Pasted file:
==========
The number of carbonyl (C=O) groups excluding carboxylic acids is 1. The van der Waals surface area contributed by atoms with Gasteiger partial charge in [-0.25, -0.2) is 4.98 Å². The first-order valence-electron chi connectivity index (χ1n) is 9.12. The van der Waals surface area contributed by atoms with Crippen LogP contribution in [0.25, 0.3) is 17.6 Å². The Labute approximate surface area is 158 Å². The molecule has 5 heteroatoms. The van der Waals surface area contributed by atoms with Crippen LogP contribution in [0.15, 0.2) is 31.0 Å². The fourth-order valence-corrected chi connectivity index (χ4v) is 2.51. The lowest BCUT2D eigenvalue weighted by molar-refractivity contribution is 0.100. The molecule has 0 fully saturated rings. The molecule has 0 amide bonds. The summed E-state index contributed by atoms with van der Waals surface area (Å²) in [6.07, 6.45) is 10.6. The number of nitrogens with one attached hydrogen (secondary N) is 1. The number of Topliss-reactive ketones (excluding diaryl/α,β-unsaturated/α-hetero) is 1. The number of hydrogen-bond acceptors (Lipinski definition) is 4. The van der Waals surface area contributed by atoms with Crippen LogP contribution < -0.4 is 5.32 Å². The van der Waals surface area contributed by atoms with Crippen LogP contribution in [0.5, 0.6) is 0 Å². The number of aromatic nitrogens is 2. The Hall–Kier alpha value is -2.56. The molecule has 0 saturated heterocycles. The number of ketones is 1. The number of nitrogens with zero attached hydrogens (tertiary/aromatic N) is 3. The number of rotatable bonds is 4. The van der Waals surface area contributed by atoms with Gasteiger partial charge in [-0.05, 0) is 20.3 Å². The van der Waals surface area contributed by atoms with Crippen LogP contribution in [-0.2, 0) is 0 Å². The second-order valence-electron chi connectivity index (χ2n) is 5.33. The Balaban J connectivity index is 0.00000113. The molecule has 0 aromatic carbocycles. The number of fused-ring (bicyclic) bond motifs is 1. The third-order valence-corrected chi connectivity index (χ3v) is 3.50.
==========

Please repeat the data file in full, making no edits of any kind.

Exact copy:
The number of carbonyl (C=O) groups excluding carboxylic acids is 1. The van der Waals surface area contributed by atoms with Gasteiger partial charge in [-0.25, -0.2) is 4.98 Å². The first-order valence-electron chi connectivity index (χ1n) is 9.12. The van der Waals surface area contributed by atoms with Crippen LogP contribution in [0.25, 0.3) is 17.6 Å². The Labute approximate surface area is 158 Å². The molecule has 5 heteroatoms. The van der Waals surface area contributed by atoms with Crippen LogP contribution in [0.15, 0.2) is 31.0 Å². The fourth-order valence-corrected chi connectivity index (χ4v) is 2.51. The lowest BCUT2D eigenvalue weighted by molar-refractivity contribution is 0.100. The molecule has 0 fully saturated rings. The molecule has 0 amide bonds. The summed E-state index contributed by atoms with van der Waals surface area (Å²) in [6.07, 6.45) is 10.6. The number of nitrogens with one attached hydrogen (secondary N) is 1. The number of Topliss-reactive ketones (excluding diaryl/α,β-unsaturated/α-hetero) is 1. The number of hydrogen-bond acceptors (Lipinski definition) is 4. The van der Waals surface area contributed by atoms with Crippen LogP contribution < -0.4 is 5.32 Å². The van der Waals surface area contributed by atoms with Crippen LogP contribution in [0.5, 0.6) is 0 Å². The number of aromatic nitrogens is 2. The Hall–Kier alpha value is -2.56. The molecule has 0 saturated heterocycles. The number of ketones is 1. The number of nitrogens with zero attached hydrogens (tertiary/aromatic N) is 3. The number of rotatable bonds is 4. The van der Waals surface area contributed by atoms with Gasteiger partial charge in [-0.05, 0) is 20.3 Å². The van der Waals surface area contributed by atoms with Crippen LogP contribution in [-0.2, 0) is 0 Å². The second-order valence-electron chi connectivity index (χ2n) is 5.33. The Balaban J connectivity index is 0.00000113. The molecule has 0 aromatic carbocycles. The number of fused-ring (bicyclic) bond motifs is 1. The third-order valence-corrected chi connectivity index (χ3v) is 3.50.